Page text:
34. 35. Migraine Acute Drugs 3(ii) <ul><li>Step 3: Ergotamine </li></ul><ul><li>Toxicity and misuse are potential drawbacks </li></ul><ul><ul><ul><ul><li>Contraindications: </li></ul></ul></ul></ul><ul><ul><ul><ul><li>Ergotamine is not an option if triptans are contraindicated and should not be taken concomitantly with a triptan </li></ul></ul></ul></ul><ul><ul><ul><ul><li>Beta-blocker therapy </li></ul></ul></ul></ul><ul><ul><ul><ul><li>Not advised for children </li></ul></ul></ul></ul>
  35. 36. Migraine Acute Drugs 4 <ul><li>Step 4: Combinations </li></ul><ul><li>Steps 1+3 may be helpful, followed by Steps 2+3 </li></ul><ul><li>Self-injected diclofenac may be tried </li></ul>
  36. 37. Migraine Emergency Treatment <ul><li>Emergency treatment at home </li></ul><ul><li>NOT pethidine </li></ul><ul><li>Intramuscular diclofenac </li></ul><ul><ul><li>and/or </li></ul></ul><ul><li>Intramuscular chlorpromazine </li></ul><ul><ul><li>Antiemetic and sedative </li></ul></ul>
  37. 38. Migraine Repeated Relapse <ul><li>Consider naratriptan, eletriptan or frovatriptan </li></ul><ul><li>Ergotamine </li></ul><ul><ul><li>Prolonged duration of action </li></ul></ul><ul><li>Diclofenac or tolfenamic acid may be used </li></ul><ul><ul><li>Pre-emptively if relapse is anticipated </li></ul></ul>
  38. 39. Migraine Prophylactic Drugs <ul><li>Prophylactic therapy is used (in addition to acute therapy) to reduce the number of attacks when acute therapy alone gives inadequate symptom control </li></ul><ul><li>Criteria for choice of prophylactic drug based on </li></ul><ul><ul><li>Evidence of efficacy </li></ul></ul><ul><ul><li>Comorbidity and effect of drug </li></ul></ul><ul><ul><li>Contraindications, including risk of pregnancy </li></ul></ul><ul><ul><li>Frequency of dosing: once daily dosing is preferable </li></ul></ul>
  39. 40. Migraine Prophylactic Drugs 1 <ul><li>First-line </li></ul><ul><ul><li>Beta-blockers (atenolol,metoprolol, prop r anolol, bisoprolol) if not contra-indicated </li></ul></ul><ul><ul><li>Amitriptyline – when migraine co-exists with </li></ul></ul><ul><ul><ul><li>TTH </li></ul></ul></ul><ul><ul><ul><li>Another chronic pain condition </li></ul></ul></ul><ul><ul><ul><li>Disturbed sleep </li></ul></ul></ul><ul><ul><ul><li>Depression </li></ul></ul></ul>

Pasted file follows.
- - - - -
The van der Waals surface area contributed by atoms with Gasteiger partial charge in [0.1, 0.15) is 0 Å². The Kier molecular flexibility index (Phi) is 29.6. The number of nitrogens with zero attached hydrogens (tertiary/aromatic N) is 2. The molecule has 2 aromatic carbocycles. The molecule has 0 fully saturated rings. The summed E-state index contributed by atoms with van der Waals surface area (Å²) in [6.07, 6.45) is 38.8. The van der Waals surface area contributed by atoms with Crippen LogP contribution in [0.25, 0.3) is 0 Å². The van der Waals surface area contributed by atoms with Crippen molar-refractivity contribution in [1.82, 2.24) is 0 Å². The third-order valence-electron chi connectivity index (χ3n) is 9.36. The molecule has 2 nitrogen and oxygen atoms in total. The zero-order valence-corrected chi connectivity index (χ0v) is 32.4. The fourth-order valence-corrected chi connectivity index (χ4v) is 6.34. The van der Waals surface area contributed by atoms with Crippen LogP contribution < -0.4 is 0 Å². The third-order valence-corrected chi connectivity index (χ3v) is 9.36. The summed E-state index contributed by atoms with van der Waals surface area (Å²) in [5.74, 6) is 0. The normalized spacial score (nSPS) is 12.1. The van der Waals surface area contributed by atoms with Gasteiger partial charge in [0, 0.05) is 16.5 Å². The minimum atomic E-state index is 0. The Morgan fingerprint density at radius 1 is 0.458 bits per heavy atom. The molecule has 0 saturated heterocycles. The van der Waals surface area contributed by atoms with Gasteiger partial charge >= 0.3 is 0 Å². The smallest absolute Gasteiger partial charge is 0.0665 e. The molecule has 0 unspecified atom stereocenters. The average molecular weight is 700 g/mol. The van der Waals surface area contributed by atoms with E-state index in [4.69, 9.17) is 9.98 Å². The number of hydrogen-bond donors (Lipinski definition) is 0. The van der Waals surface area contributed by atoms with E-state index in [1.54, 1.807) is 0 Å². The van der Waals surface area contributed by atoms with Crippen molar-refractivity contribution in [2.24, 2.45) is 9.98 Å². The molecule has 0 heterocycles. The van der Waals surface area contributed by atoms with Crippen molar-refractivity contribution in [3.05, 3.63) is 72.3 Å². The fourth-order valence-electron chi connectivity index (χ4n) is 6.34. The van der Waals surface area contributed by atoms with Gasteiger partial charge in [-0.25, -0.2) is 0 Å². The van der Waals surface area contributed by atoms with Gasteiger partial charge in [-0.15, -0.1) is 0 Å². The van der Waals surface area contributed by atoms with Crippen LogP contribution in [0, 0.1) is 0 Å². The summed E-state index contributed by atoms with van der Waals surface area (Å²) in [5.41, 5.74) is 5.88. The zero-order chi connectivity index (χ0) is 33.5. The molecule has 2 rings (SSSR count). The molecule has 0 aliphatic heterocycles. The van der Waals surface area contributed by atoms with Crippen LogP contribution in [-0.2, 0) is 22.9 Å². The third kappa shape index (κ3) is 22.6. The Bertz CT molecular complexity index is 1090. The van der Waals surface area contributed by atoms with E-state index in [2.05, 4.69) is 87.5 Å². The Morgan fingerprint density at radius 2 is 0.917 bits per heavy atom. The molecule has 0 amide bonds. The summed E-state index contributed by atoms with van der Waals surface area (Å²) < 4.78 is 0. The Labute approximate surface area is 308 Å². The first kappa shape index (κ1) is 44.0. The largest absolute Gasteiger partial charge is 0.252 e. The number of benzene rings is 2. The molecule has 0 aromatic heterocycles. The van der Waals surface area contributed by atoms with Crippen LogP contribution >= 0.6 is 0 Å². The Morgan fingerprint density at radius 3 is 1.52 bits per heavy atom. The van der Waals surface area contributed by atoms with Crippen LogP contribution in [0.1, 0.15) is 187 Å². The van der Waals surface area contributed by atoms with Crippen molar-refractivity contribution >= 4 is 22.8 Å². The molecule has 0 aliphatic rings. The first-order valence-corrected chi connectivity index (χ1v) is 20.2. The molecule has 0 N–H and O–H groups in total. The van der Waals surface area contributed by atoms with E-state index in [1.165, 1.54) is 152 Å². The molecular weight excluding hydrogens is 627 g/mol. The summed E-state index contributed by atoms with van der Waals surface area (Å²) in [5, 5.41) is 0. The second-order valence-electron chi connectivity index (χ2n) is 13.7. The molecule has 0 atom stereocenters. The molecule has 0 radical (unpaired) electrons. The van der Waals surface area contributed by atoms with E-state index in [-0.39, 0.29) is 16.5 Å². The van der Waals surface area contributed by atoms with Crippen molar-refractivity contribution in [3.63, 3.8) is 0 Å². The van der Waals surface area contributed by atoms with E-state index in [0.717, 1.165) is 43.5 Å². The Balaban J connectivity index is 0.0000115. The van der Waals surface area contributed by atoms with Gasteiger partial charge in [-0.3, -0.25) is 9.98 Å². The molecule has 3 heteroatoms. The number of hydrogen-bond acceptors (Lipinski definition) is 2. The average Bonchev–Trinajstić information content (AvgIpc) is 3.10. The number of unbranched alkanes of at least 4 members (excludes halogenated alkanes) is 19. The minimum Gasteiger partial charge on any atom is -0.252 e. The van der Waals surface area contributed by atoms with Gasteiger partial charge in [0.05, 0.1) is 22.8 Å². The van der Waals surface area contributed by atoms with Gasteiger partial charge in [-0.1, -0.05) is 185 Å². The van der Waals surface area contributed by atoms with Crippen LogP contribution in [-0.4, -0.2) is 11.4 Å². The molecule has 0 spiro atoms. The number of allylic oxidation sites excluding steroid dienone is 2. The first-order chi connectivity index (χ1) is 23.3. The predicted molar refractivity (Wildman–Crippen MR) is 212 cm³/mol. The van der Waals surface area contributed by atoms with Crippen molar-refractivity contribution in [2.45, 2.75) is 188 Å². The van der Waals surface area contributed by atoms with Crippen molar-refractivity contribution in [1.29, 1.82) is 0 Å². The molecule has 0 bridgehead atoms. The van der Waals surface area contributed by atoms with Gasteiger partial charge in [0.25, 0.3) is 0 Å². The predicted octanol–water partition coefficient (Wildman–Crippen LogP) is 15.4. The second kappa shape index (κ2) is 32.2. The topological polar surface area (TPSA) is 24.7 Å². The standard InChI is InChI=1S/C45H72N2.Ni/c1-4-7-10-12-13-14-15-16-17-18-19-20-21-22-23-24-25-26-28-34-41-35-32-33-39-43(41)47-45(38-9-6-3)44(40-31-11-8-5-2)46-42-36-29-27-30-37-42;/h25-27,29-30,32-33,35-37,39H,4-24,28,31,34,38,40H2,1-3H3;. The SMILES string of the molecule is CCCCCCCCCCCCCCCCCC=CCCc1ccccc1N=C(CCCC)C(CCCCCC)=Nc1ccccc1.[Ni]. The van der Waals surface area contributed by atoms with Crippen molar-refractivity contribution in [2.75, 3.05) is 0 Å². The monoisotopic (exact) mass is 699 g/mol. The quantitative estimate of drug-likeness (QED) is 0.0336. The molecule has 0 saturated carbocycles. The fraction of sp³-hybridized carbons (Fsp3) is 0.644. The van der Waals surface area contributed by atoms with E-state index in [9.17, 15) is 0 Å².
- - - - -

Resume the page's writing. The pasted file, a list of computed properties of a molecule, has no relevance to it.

40. 41. Migraine Prophylactic Drugs 2 <ul><li>Second-line </li></ul><ul><ul><li>Sodium valproate </li></ul></ul><ul><ul><li>Topiramate </li></ul></ul><ul><li>Evidence for sodium valproate is reasonable and clinical usage is extensive </li></ul><ul><li>Evidence for topiramate is very good but clinical usage is as yet limited </li></ul>
  41. 42. Migraine Prophylactic Drugs 3 <ul><li>Third-line </li></ul><ul><ul><li>Gabapentin </li></ul></ul><ul><ul><li>Methysergide </li></ul></ul><ul><ul><li>Beta-blockers and amitriptyline (in combination) </li></ul></ul>
  42. 43. Migraine Prophylactic drugs 4 <ul><li>Other options (limited efficacy) </li></ul><ul><ul><li>Pizotifen </li></ul></ul><ul><ul><li>Verapamil </li></ul></ul><ul><ul><li>SSRIs </li></ul></ul>
  43. 44. Migraine Menstrual attacks <ul><li>Perimenstrual prophylaxis </li></ul><ul><ul><li>Non-hormonal </li></ul></ul><ul><ul><ul><li>Mefenamic acid - first-line in migraine occurring with menorrhagia and/or dysmenorrhoea </li></ul></ul></ul><ul><ul><li>Oestrogen </li></ul></ul><ul><ul><ul><li>If the women has an intact uterus and is menstruating regularly, no progestogens are necessary </li></ul></ul></ul><ul><li>Combined oral contraceptives </li></ul><ul><ul><li>Migraine without aura in pill-free interval may resolve with a more oestrogen-dominant pill </li></ul></ul><ul><ul><li>Not recommended for women with migraine with aura </li></ul></ul>